Poets and Pluralism in Precolonial India: Love, Death and Devotion at the Mughal Court
- Time: Mon, 20 June 2016, 17:00
- Venue: Institute for the Cultural and Intellectual History of Asia, seminar room 1
- Organisation: Marcus Schmücker
- Cooperation: Institut für Südasien-, Tibet- und Buddhismuskunde der Universität Wien
Legends abound concerning the major figures at the court of the Mughal emperors. Many of these stories involve poets and saints who earned praise or condemnation from the rulers of 17th century India. This lecture explores three poets who lived and composed alongside Hindus, Jains, Jesuits, Jews, and Muslims and as they all vied for imperial favor in Delhi during the successive reigns of Jahangir, Shah Jahan and Aurangzeb. Their biographies include executions, an excommunication and a miracle — and make us reconsider the various motivations that linked religion and belles lettres to imperial power at the Mughal court.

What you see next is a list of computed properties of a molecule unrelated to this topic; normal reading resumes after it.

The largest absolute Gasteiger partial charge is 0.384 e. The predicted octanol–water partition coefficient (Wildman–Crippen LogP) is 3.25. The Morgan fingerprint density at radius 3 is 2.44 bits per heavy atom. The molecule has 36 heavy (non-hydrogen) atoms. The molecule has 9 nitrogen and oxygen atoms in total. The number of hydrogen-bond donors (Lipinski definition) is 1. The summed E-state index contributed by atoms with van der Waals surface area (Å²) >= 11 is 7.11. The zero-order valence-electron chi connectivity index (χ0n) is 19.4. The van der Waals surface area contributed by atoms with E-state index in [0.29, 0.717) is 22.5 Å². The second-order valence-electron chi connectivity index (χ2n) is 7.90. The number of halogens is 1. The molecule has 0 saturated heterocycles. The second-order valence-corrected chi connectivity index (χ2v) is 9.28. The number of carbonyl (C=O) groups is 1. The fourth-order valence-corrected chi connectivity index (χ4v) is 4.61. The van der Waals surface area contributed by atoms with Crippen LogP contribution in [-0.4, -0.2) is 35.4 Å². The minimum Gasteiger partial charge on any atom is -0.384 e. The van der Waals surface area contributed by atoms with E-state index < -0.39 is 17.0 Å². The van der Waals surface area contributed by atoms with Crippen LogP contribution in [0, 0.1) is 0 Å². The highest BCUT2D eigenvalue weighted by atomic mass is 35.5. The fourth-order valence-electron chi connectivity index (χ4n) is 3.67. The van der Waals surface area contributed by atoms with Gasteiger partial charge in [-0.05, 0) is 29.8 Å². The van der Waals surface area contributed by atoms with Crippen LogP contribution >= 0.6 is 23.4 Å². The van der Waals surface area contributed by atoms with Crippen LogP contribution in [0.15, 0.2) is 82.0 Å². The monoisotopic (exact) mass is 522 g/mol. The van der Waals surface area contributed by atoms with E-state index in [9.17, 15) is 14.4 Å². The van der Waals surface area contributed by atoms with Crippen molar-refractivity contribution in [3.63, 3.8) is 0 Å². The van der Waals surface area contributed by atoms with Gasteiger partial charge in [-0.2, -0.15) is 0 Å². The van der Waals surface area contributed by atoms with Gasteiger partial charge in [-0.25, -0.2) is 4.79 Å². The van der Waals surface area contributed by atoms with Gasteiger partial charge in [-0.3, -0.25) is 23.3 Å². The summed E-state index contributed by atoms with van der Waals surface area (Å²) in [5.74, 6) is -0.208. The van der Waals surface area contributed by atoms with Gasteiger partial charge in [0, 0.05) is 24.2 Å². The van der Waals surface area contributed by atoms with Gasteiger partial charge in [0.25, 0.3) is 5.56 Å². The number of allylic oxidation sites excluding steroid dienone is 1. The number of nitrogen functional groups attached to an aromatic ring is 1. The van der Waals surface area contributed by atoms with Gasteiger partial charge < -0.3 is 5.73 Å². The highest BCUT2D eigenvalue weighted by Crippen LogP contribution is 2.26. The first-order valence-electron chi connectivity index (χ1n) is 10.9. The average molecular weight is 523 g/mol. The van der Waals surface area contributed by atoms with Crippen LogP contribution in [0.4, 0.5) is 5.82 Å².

Timothy Cahill is an associate professor in Religious Studies at Loyola University New Orleans. He specializes in the religious traditions of South Asia as revealed in literary texts. Dr. Cahill first trained in Sanskrit at Andhra University in South India, before taking up graduate studies at the University of Pennsylvania. He has edited a bibliography of Indian poetics, documenting the scholarship of the ancient systems of literary analysis. He has written a number of book reviews and articles, including contributions to the Oxford Bibliography Online. He is currently editing a collection of Sanskrit poetry and translating the first portion of Jagannātha’s Rasagaṅgādhara. His profiles of Asian religious centers in the New Orleans area are available online via the Pluralism Project: www.pluralism.org.